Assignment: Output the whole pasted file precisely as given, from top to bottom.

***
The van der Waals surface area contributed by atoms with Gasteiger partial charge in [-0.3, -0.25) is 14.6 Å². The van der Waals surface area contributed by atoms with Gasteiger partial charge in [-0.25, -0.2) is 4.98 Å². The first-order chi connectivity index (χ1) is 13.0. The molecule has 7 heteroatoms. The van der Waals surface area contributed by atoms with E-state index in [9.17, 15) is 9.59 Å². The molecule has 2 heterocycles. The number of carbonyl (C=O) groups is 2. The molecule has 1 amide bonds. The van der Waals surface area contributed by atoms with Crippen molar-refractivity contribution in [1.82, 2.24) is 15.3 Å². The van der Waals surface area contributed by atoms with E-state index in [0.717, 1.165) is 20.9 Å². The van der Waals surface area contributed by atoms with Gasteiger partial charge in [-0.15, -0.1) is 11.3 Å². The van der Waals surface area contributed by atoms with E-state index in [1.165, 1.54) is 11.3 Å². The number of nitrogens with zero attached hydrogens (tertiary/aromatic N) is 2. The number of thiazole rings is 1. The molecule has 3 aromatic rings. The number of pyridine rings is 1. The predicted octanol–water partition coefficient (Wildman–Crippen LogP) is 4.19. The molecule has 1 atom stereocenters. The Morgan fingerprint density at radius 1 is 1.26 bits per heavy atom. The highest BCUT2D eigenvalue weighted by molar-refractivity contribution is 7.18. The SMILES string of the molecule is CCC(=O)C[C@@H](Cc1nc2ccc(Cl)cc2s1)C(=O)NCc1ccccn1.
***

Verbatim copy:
The van der Waals surface area contributed by atoms with Gasteiger partial charge in [-0.3, -0.25) is 14.6 Å². The van der Waals surface area contributed by atoms with Gasteiger partial charge in [-0.25, -0.2) is 4.98 Å². The first-order chi connectivity index (χ1) is 13.0. The molecule has 7 heteroatoms. The van der Waals surface area contributed by atoms with E-state index in [9.17, 15) is 9.59 Å². The molecule has 2 heterocycles. The number of carbonyl (C=O) groups is 2. The molecule has 1 amide bonds. The van der Waals surface area contributed by atoms with Crippen molar-refractivity contribution in [1.82, 2.24) is 15.3 Å². The van der Waals surface area contributed by atoms with E-state index in [0.717, 1.165) is 20.9 Å². The van der Waals surface area contributed by atoms with Gasteiger partial charge in [-0.15, -0.1) is 11.3 Å². The van der Waals surface area contributed by atoms with E-state index in [1.165, 1.54) is 11.3 Å². The number of nitrogens with zero attached hydrogens (tertiary/aromatic N) is 2. The number of thiazole rings is 1. The molecule has 3 aromatic rings. The number of pyridine rings is 1. The predicted octanol–water partition coefficient (Wildman–Crippen LogP) is 4.19. The molecule has 1 atom stereocenters. The Morgan fingerprint density at radius 1 is 1.26 bits per heavy atom. The highest BCUT2D eigenvalue weighted by molar-refractivity contribution is 7.18. The SMILES string of the molecule is CCC(=O)C[C@@H](Cc1nc2ccc(Cl)cc2s1)C(=O)NCc1ccccn1.